Los Angeles Lakers superstar LeBron James offered his thoughts Wednesday as the NBA playoffs will be down another marquee star.
Shams Charania of The Athletic and Stadium reported Kawhi Leonard will be out indefinitely for what the Los Angeles Clippers worry could be a right ACL injury. James wished Leonard well on social media:
The four-time MVP also vented his general frustration with the condensed schedule for the 2020-21 season:
Leonard joined Anthony Davis, James Harden, Kyrie Irving, Joel Embiid, Mike Conley, Trae Young and Kemba Walker in picking up an injury or missing time during the playoffs. And that's to say nothing of stars such as James, Victor Oladipo and Jamal Murray, who were out for chunks of the regular season.
On June 8, ESPN's Baxter Holmes shared data from colleague Kevin Pelton that showed 5.1 players were out per game this season, the highest figure since at least 2009-10. The trend was magnified when limiting the scope to top players:
"This season's All-Stars missed 370 of a possible 1,944 games (19%), the highest percentage in a season in NBA history, according to Elias Sports Bureau research. They missed an average of 13.7 regular-season games each this year."
David Weiss, the NBA's senior vice president of player matters, disputed the narrative that there was a higher frequency of injuries:
"Injuries rates this season were virtually the same as last season, and any suggestion to the contrary is inaccurate. The number of serious injuries was lower this season than last season. Although more players this season missed a single game because of an injury or rest, injuries resulting in many games missed were in line with normal historical trends. To operate this season safely in a pandemic has been physically and mentally challenging for everyone involved, and players and teams have risen to the challenge and avoided an increase in serious injuries."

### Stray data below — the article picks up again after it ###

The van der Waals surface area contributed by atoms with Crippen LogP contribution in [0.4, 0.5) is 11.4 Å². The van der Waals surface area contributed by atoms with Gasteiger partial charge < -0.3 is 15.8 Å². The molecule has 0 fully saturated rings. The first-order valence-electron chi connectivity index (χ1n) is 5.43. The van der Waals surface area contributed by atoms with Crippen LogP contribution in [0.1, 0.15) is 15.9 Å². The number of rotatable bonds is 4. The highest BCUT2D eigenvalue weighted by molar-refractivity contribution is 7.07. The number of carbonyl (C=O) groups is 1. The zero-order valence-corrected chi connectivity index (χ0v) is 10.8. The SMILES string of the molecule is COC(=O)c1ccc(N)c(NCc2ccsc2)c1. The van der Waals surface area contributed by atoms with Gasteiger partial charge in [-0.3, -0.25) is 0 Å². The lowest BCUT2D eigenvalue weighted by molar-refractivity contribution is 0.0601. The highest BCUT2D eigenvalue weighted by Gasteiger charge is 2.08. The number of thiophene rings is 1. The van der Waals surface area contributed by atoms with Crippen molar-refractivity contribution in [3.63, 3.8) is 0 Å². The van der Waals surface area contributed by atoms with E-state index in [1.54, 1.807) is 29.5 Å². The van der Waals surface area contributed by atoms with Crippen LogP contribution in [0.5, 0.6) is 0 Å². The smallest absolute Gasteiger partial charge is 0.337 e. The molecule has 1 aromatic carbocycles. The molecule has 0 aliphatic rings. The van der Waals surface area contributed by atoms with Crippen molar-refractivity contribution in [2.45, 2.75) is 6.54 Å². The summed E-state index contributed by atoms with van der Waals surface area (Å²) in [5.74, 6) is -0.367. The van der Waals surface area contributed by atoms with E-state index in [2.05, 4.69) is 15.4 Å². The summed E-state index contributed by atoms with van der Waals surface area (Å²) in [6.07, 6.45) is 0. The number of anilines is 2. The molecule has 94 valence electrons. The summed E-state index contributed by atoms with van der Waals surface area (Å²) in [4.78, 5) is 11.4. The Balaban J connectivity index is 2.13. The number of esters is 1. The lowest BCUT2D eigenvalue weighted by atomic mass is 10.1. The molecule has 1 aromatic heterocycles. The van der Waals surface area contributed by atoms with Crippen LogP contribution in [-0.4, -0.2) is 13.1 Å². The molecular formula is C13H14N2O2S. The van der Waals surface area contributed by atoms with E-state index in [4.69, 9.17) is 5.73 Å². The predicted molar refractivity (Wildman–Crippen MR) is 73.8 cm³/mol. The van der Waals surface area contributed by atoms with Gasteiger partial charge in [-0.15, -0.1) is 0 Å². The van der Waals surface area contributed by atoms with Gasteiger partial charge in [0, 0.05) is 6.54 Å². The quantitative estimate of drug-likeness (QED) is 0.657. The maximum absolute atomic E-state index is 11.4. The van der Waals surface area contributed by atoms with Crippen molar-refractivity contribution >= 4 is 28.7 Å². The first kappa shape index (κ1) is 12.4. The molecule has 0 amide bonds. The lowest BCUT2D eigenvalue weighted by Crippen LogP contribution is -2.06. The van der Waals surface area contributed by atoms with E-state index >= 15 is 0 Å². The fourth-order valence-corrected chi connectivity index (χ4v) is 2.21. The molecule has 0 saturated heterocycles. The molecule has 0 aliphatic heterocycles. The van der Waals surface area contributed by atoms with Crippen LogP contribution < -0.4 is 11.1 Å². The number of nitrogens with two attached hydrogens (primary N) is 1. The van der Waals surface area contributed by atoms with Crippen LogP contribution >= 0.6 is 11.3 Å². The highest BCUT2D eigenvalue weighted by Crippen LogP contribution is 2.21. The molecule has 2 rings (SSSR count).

Holmes previously reported on the situation in April and wrote "several teams [fear] player health has reached a boiling point." One assistant coach said the 2020-21 slate was "the worst schedule I've seen in 25 years in the league" and "utterly insane."
Last week, Holmes reported team executives and medical staff were concerned about soft-tissue injuries since they can be connected to fatigue and stress. Players weren't afforded much time off between games, their workouts were impacted by the NBA's health and safety protocols, and they had to navigate the season during the coronavirus pandemic.
The Associated Press' Tim Reynolds reported Thursday that the league sent a memo indicating its desire to begin the 2021-22 season Oct. 19. While that would allow the NBA to return to its traditional calendar, the players would once again have a shorter offseason than normal, especially those who reach the NBA Finals.
That will inevitably lead to the same questions about player health next year.